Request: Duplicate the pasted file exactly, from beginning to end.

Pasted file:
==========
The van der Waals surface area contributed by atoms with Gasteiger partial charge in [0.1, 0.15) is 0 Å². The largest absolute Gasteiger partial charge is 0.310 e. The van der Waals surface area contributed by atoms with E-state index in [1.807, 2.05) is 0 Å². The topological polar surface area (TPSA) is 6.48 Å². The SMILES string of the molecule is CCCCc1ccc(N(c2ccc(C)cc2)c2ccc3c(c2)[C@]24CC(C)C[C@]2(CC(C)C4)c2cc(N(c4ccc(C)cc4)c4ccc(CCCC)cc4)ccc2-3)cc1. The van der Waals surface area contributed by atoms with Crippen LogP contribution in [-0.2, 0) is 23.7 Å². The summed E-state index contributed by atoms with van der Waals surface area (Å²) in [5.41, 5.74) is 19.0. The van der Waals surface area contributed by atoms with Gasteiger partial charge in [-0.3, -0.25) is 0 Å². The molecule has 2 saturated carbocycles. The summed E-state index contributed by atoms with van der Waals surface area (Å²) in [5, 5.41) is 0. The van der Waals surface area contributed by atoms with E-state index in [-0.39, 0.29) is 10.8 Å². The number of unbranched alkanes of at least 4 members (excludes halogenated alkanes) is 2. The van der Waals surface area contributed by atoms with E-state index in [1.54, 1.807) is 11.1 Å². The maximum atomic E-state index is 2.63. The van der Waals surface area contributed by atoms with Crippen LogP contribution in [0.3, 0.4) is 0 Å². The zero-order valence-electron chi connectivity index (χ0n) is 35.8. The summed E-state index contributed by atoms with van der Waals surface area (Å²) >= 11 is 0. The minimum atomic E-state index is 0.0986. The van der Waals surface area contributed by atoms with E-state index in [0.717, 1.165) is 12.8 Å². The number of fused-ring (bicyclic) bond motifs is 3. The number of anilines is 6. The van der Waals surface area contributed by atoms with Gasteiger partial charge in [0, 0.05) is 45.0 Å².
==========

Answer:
The van der Waals surface area contributed by atoms with Gasteiger partial charge in [0.1, 0.15) is 0 Å². The largest absolute Gasteiger partial charge is 0.310 e. The van der Waals surface area contributed by atoms with E-state index in [1.807, 2.05) is 0 Å². The topological polar surface area (TPSA) is 6.48 Å². The SMILES string of the molecule is CCCCc1ccc(N(c2ccc(C)cc2)c2ccc3c(c2)[C@]24CC(C)C[C@]2(CC(C)C4)c2cc(N(c4ccc(C)cc4)c4ccc(CCCC)cc4)ccc2-3)cc1. The van der Waals surface area contributed by atoms with Crippen LogP contribution in [-0.2, 0) is 23.7 Å². The summed E-state index contributed by atoms with van der Waals surface area (Å²) in [5.41, 5.74) is 19.0. The van der Waals surface area contributed by atoms with Gasteiger partial charge in [-0.3, -0.25) is 0 Å². The molecule has 2 saturated carbocycles. The summed E-state index contributed by atoms with van der Waals surface area (Å²) in [5, 5.41) is 0. The van der Waals surface area contributed by atoms with E-state index in [-0.39, 0.29) is 10.8 Å². The number of unbranched alkanes of at least 4 members (excludes halogenated alkanes) is 2. The van der Waals surface area contributed by atoms with E-state index in [1.54, 1.807) is 11.1 Å². The maximum atomic E-state index is 2.63. The van der Waals surface area contributed by atoms with Crippen LogP contribution in [0.3, 0.4) is 0 Å². The zero-order valence-electron chi connectivity index (χ0n) is 35.8. The summed E-state index contributed by atoms with van der Waals surface area (Å²) >= 11 is 0. The minimum atomic E-state index is 0.0986. The van der Waals surface area contributed by atoms with E-state index in [0.717, 1.165) is 12.8 Å². The number of fused-ring (bicyclic) bond motifs is 3. The number of anilines is 6. The van der Waals surface area contributed by atoms with Gasteiger partial charge in [0, 0.05) is 45.0 Å².